Weekly Reports | Oct 12 2018
Weekly Broker Wrap: Queensland; fund platforms; mining services; telcos; property; house prices; and customer wallets.
-Queensland construction market deteriorates further
-Competition intensifies within FUA platforms
-Outlook improving for mining service providers
-Investors looking for signs of rational pricing in mobile plans
-Morgan Stanley expects prolonged but orderly correction in house prices
-Major banks experience decline in share of customer wallets
By Eva Brocklehurst
Wilsons observes the Queensland residential, infrastructure and non-residential construction market has deteriorated further. In some instances it has underperformed national activity materially. Construction work yet to be done is at the lowest level since June 2007.
The value of engineering work done in Queensland was materially below the national level in the June quarter and the value of work yet to be done declined -27.6% versus -19.7% nationally. Should this continue, Wilsons believes it signals funding concerns are being realised in Queensland.
Residential activity also softened, with completions declining -7.8% in the June quarter. The Queensland Major Contracts Association has indicated 98 projects are awaiting funding and 17% are unlikely to proceed.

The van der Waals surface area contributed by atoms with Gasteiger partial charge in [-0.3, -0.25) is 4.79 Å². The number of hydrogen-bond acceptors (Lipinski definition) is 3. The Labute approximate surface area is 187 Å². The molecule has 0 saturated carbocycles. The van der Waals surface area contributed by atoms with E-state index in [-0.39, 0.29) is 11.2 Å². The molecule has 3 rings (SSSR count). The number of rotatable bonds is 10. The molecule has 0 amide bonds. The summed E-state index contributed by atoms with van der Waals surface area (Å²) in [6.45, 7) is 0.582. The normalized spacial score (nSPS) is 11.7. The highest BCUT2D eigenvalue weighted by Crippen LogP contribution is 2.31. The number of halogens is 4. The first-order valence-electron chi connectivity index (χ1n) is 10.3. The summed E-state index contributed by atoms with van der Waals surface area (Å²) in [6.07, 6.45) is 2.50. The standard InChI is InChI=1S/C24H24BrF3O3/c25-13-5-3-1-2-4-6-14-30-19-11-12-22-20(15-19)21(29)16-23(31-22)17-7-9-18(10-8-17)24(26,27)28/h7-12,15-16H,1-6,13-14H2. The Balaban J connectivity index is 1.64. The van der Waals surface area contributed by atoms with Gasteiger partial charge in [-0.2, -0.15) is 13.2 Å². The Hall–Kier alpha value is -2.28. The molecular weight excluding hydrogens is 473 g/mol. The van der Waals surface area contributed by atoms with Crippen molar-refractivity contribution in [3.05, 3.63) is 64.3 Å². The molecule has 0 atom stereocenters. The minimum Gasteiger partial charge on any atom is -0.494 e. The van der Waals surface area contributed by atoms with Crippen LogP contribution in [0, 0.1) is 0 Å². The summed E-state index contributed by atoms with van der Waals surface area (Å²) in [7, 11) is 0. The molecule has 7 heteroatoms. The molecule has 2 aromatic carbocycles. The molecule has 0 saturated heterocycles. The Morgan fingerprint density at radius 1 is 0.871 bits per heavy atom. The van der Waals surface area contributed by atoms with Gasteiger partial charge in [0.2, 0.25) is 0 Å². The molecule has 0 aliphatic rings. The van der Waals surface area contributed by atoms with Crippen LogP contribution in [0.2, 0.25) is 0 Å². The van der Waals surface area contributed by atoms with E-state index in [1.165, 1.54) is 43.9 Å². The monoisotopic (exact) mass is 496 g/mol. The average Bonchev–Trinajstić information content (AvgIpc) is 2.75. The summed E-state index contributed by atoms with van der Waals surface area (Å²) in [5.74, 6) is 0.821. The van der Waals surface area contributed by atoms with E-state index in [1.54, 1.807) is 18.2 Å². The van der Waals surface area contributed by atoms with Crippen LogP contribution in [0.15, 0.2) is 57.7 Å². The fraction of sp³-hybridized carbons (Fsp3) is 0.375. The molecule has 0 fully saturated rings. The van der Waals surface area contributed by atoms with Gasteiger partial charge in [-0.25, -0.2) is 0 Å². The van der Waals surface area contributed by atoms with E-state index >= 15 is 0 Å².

Wilsons believes the risks to earnings are to the downside and the momentum of those exposed to the Queensland construction cycle should be met with some scepticism. For stocks under coverage that are substantially exposed to Queensland activity, Wagners ((WGN)) and GWA Group ((GWA)), the broker's earnings growth forecasts are set at 0.8% and -2.1% for FY19, respectively.
Platforms for funds under administration sustained strong growth in the year to June 2018. Credit Suisse notes contributions from markets were higher than usual and offset a -40% fall in net inflows. As fund flow slows across the industry this will make winning business from competitors an even more important source of growth, in the broker's view.
Net switching between platforms now represents around 100% of net flows versus an average of around 50% over the last five years and the broker believes this may only encourage further competition. HUB24 ((HUB)) and Netwealth ((NWL)) continue to win an outsized share of net flows relative to their funds under management. FY18 was the first year when the specialist platform share of flows exceeded the institutions.
The two companies are also benefiting from an overweight position in the high-growth investment (non-super) market, which is more resistant to competition with industry funds. Nevertheless, while they may be high growth businesses Credit Suisse believes AMP ((AMP)) and IOOF ((IFL)) offer better value, maintaining Outperform ratings on the pair. The broker has a Neutral rating for HUB24 and Underperform for Netwealth.